Studies conducted during the past three decades over a vast geographic area extending from the Southern Levant to the south of Spain have uncovered a multitude of direct evidence of warfare that resulted in the destruction of fortified settlements, some of which were large urban centers, in the fourth and third millennia BCE.

Besides all of the well-known sites where ‘destruction’ layers were discovered, the reasons for which are not known, we can today point to numerous sites where there is direct evidence of fighting, siege and violent destruction that happened mainly over the course of the third millennium BCE. The sites are located in the Land of Israel, Syria, Iran, Greece, Spain, Portugal and Britain. Still, we do not have direct evidence of warfare that happened in open areas in this period, even though we can reasonably assume that this type of combat comprised the overwhelming majority of violent events that occurred.

In this lecture I will present direct evidence from a number of sites in the geographic region cited above, where, despite the complexity of it, it turns out siege warfare was already an accepted mode of combat in the fourth millennium BCE. Central to the evidence is the extensive use that was made of various kinds of projectiles – different types of stone ballistae and arrowheads. Especially interesting is the use of stone or ceramic projectiles, thousands of which were discovered in the destruction levels of numerous sites in the region. It seems this weapon was particularly common and also easy to operate at short range, as is attested to by the projectiles that were discovered inside houses at fourth and third millennia sites, but also in the houses of the city of Olynthus, which was vanquished in a siege during the Greco-Persian war.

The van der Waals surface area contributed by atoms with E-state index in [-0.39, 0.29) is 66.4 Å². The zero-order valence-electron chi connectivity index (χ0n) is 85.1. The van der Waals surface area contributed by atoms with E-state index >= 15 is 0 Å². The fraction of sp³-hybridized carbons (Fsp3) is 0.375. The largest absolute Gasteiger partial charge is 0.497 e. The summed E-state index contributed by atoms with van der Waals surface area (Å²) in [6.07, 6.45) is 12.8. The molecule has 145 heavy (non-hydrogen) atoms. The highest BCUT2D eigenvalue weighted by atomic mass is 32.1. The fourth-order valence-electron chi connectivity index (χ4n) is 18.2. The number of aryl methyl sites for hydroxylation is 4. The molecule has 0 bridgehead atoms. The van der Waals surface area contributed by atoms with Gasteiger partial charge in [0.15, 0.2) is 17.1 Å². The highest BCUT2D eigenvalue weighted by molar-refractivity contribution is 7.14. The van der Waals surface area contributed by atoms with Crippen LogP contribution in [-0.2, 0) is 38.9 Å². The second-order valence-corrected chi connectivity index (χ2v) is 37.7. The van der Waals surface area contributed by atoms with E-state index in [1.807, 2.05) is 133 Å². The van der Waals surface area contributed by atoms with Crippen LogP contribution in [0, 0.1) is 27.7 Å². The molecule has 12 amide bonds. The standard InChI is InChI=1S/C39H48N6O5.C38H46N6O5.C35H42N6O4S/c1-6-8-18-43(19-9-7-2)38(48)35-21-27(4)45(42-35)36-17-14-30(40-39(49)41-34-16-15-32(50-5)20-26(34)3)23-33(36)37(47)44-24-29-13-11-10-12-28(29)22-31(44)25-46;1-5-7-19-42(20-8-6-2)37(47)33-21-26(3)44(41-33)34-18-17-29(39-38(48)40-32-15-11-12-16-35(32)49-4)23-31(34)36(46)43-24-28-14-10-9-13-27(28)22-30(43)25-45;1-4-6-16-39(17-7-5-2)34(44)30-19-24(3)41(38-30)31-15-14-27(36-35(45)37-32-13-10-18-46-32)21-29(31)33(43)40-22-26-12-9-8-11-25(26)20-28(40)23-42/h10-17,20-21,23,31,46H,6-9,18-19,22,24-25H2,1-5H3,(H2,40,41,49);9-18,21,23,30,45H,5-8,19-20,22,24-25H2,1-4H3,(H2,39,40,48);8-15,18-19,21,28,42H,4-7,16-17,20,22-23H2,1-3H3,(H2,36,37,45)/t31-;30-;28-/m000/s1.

At the end of the lecture we will discuss whether it is possible to trace the factors resulting in the destruction of some of the urban sites in the Land of Israel at the end of the Early Bronze Age by taking into consideration military, political and social aspects.